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Monday, Oct. 1, 2012

The elitist pedigree of the euro 'commitment'


By LUIGI ZINGALES

CHICAGO — Since the late 1970s, the academic diffusion of game theory has led macroeconomists to emphasize the importance of "commitment," a strategy that aims to enhance long-term economic outcomes by restricting policymakers' discretion. The idea seems counterintuitive: How can less produce more?

While not historically accurate, one of the best examples of a strategic commitment is provided by the legend of Hernán Cortés, according to which, in his quest to conquer Mexico, he decided to burn the ships that had brought his expedition from Spain. At first, this might seem like a crazy move: Why intentionally destroy the only possible way out in case of defeat?

Cortes allegedly did it to motivate his troops. With no escape route, soldiers were highly motivated to win. Alexander the Great is said to have done something similar when conquering Persia.

To produce its benefit, a commitment strategy should be credible — that is, it cannot be reversed quickly.

In this sense, Cortés' strategy was perfect: In case of defeat, the Spanish would have no time to rebuild the burned ships. To work properly, a commitment strategy should also be costly in case of failure: Had Cortés lost, no Spanish soldier would have escaped alive. It is precisely this cost that helped motivate his soldiers.

The problem is that we are bound to hear about only the successful historical examples of such a strategy. Had Cortés' strategy failed, he would have gone down in history — if he was remembered at all — as an arrogant fool who thought that he could defeat a great empire.

One of the earliest applications of this strategy to economic policy is in the design of central banks. Monetary policymakers, the argument goes, should be independent from the political system, because, when elections near, politicians will likely pressure them to "buy" temporarily higher employment at the cost of permanently higher inflation. To prevent this inefficient tradeoff, governments should tie central bankers' hands by insulating them from political influence.

Many macroeconomists attribute the sustained decline in inflation since the early 1980s to the widespread use of this strategy. And, encouraged by its success, policymakers started applying it elsewhere. Financial liberalization was sold as a commitment to follow market-friendly policies. If a future government deviated from the policy, capital flight would bring it to its knees.

The same applies to extensive government borrowing from abroad, to currency boards, even to currency unions. The creation of the euro is nothing but an extreme form of commitment: European governments tried to lash themselves to the German mast of fiscal discipline.

The diffusion of these mechanisms raises the issue of democracy. When Cortés allegedly burned the Spanish ships, he did not take a poll. Had he done so, he might have won (the strategy was clever), but it was not a foregone conclusion.

But even if the commitment strategy produced beneficial incentives, it might not have been worth the risk. Perhaps Cortés, blinded by his dreams of glory, was ready to sacrifice his troops even when the odds of victory were too slim.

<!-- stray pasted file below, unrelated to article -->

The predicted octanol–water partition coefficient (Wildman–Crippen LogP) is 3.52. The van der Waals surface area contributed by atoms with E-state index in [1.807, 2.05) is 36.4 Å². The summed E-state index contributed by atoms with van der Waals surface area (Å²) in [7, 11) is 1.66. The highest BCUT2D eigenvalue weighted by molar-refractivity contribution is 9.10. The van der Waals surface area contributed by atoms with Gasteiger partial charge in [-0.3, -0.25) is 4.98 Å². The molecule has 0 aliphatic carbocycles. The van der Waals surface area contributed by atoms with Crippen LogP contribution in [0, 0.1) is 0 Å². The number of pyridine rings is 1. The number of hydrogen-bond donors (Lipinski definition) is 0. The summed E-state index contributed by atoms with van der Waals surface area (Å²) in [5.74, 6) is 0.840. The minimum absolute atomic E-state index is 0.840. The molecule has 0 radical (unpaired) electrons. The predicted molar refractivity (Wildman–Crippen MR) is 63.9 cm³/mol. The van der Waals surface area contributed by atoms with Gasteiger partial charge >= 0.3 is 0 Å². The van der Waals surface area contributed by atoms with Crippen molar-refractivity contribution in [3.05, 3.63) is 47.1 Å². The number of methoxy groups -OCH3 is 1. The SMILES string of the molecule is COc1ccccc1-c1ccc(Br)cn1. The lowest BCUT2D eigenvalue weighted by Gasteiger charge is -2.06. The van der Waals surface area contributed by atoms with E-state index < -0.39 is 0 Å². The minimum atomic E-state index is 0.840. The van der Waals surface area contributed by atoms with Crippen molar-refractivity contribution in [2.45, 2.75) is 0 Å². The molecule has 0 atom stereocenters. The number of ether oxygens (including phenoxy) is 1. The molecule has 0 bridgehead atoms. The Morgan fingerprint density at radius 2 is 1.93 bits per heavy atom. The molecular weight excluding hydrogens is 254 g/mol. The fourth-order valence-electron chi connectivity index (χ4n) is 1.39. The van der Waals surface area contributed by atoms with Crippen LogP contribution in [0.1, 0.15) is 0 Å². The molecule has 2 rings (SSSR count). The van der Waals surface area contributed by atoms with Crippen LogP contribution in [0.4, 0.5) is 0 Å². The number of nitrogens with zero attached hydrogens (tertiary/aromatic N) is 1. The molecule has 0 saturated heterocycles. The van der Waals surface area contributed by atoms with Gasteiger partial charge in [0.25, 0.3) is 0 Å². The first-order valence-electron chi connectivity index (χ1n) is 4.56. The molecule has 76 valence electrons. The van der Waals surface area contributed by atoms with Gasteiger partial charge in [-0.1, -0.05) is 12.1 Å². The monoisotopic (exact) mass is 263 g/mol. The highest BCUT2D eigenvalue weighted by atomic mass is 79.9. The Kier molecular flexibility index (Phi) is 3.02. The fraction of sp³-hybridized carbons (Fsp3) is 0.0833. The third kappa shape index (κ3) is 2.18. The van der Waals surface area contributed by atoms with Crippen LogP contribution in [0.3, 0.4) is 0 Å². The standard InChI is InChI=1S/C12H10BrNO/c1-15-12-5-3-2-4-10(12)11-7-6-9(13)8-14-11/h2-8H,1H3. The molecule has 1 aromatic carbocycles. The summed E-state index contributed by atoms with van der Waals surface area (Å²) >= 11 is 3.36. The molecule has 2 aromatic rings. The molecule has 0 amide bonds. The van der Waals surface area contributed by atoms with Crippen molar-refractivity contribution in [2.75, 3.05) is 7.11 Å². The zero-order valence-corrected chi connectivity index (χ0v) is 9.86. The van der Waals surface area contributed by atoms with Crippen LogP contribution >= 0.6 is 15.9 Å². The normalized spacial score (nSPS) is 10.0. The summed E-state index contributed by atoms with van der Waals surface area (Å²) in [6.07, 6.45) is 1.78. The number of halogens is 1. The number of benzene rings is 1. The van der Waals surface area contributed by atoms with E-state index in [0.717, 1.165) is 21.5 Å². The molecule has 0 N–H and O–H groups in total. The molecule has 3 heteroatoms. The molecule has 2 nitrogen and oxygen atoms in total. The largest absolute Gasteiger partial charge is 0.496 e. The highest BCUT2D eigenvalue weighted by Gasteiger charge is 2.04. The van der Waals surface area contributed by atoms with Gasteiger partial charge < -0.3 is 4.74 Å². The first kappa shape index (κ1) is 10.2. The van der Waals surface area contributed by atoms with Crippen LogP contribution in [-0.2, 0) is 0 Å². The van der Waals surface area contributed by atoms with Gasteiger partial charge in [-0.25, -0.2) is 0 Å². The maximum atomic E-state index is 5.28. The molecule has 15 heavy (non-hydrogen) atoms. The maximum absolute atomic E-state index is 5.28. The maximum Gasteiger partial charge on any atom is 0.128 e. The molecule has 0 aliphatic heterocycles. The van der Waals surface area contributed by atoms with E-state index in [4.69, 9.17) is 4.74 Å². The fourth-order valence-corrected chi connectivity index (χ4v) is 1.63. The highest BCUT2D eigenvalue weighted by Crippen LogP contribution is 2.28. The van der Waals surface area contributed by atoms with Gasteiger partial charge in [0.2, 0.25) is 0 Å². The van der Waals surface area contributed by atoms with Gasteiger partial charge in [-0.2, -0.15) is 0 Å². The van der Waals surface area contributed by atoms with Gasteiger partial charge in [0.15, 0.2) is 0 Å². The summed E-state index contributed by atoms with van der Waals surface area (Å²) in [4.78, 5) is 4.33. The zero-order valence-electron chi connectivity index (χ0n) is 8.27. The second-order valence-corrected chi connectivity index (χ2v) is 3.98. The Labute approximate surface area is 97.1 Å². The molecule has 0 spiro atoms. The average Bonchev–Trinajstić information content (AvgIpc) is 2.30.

Nowadays, fortunately, democratically elected governments make these decisions, which thus should reflect the people's will. Yet, given their nature, these decisions deserve special scrutiny. After all, they are — by design — irreversible decisions that tie the hands of future governments, which makes them tantamount to constitutional norms. As such, they should not be subject to the same approval process as normal legislation.

This problem is particularly severe when the up-front action that seals the commitment has short-term benefits that are more attractive than burning the ship. When a government starts to borrow abroad or chooses to enter a currency union, these benefits take the form of reduced interest rates. Thus, the immediate benefits become more politically salient than potential future costs. By using this strategy, a Machiavellian government can induce a reluctant electorate to accept a policy that is contrary to its will.

Many people would say that this is exactly the point. For southern European countries, joining the euro was — explicitly or implicitly — a way to force their citizens to accept a degree of fiscal discipline that they were incapable of adopting on their own. But was this a democratic decision, or one that an "enlightened" elite forced upon its unwitting citizens?

I fear that the latter is true — hence the growing resentment against the European Union. To add insult to injury, current European leaders do not "own" their past decisions. They do not admit that they or their predecessors are the ones who burned the ships. They blame Europe. The result is that the euro, sold as a way to integrate Europe further, is tearing it apart.

Luigi Zingales, a professor at the University of Chicago Booth School of Business and a contributing editor of City Journal, is the author of "A Capitalism for the People: Recapturing the Lost Genius of American Prosperity." © 2012 Project Syndicate


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